In this explainer, we will learn how to find indefinite integrals of functions that result in reciprocal trigonometric functions.

We can identify a variety of indefinite integrals involving reciprocal trigonometric functions through the associated derivatives. We first recall the derivative: This leads to the following indefinite integral:

### Standard Result: Indefinite Integral of the Product of Secant and Tangent Functions

In our first example, we will use this formula to solve an indefinite integral.

### Example 1: Integrating Trigonometric Functions Involving Reciprocal Trigonometric Functions

Determine .

### Answer

We note that the given integrand contains the produce of secant and tangent. So, we recall the following indefinite integral:

To use this formula for our example, we need to modify the argument of the trigonometric functions. We can do this by using the -substitution

Substituting this change of variables to our integral, we have

We can now apply our formula we recalled earlier to write this indefinite integral as

Since is an arbitrary constant, we can simply denote the constant as in our answer. Substituting back into the resulting expression, we obtain

In our next example, we will solve an indefinite integral which requires us to simplify the integrand first.

### Example 2: Finding the Integration of a Function Involving Trigonometric Functions

Determine .

### Answer

When we have a factored expression within the integrand, as is the case here, we should start by expanding through the parenthesis in the integrand. We obtain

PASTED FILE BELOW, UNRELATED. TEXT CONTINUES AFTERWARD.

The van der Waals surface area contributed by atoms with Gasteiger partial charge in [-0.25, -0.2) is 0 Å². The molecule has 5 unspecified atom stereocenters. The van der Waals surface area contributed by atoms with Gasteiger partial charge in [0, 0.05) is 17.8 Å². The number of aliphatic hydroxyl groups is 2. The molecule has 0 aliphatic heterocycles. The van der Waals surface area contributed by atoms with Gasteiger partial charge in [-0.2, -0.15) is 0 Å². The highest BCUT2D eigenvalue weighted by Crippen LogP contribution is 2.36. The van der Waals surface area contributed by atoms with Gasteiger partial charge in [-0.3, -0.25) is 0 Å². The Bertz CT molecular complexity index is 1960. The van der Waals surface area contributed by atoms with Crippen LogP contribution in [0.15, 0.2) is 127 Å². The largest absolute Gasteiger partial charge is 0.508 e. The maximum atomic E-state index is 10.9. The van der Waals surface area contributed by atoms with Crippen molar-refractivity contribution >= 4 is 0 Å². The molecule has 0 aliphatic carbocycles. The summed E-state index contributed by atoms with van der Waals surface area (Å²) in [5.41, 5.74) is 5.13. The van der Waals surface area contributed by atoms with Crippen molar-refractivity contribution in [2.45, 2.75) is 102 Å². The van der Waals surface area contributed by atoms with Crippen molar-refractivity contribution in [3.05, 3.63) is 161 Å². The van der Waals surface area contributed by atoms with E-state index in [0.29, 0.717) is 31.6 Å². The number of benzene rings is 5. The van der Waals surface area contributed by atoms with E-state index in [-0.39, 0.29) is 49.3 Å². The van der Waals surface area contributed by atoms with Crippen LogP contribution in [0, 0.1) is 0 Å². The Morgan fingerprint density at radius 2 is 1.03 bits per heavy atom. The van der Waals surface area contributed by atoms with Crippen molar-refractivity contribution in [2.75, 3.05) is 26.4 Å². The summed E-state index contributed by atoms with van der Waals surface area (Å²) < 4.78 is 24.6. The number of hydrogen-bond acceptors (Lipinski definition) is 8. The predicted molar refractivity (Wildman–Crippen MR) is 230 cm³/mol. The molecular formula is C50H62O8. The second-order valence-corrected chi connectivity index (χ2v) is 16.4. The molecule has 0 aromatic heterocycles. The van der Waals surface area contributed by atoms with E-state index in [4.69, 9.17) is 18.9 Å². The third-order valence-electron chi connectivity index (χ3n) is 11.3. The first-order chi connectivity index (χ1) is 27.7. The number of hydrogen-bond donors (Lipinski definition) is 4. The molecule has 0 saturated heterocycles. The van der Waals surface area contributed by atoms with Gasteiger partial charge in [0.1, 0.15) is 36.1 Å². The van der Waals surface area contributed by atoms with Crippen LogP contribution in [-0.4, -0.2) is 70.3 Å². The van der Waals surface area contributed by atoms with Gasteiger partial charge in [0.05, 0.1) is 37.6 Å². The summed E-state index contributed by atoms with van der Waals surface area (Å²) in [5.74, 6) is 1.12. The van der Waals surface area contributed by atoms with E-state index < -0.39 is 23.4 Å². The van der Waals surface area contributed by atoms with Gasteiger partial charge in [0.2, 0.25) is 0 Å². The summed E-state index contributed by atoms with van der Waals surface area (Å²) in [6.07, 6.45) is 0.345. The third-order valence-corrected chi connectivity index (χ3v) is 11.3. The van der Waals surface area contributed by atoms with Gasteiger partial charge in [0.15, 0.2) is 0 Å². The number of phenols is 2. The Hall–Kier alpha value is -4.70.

Since , we can simplify the first term using the fact that

Substituting this into our integrand, we obtain

Now, we need to evaluate the following indefinite integral:

The first term in the integrand involves a cosine, and the second term involves the product of a secant and a tangent. We recall the following formulas:

Before we can apply these formulas to solve the given indefinite integral, we need to modify the argument of the trigonometric functions. We use the -substitution

We can rearrange the second equation to state . Substituting this change of variable into our integral, we get

We apply the formulas above to obtain for some arbitrary constants and . Since, after distributing through the parenthesis, we will end up with a combination of and , we can replace this expression by another arbitrary constant to write the solution as

Substituting back into the expression, we obtain the indefinite integral

Let us consider another example involving the product of and .

### Example 3: Integrating Trigonometric Functions Involving Reciprocal Trigonometric Functions

Determine .

### Answer

Since there is a factored expression within the integrand, we should start by expanding through the parenthesis in the integrand. We obtain

The first term is the product of the secant and tangent function, and the second term is the square of the secant function. In order to solve our problem, we recall the following indefinite integrals:

Applying these formulae to our integral, we obtain for some arbitrary constants and . Since, after distributing through the parenthesis, we will end up with a combination of and , we can replace this expression by another arbitrary constant to write the solution as

In the previous examples, we used the formula for the indefinite integral that have results in the form of the secant and tangent functions. We now consider integrals that involve the complementary trigonometric functions and . Recall that

Hence, integrating both sides of the equation, we obtain the following indefinite integral.

### Standard Result: Indefinite Integral of the Product of Cosecant and Cotangent Functions

To help with remembering this formula, we note the resemblance between this formula and the first formula we stated, which is

From this integral, we can replace each trigonometric function with their complements and place a negative sign on the function on the right-hand side of the equation to retrieve the new formula. This resemblance is not coincidental. Let us examine why this is expected in general.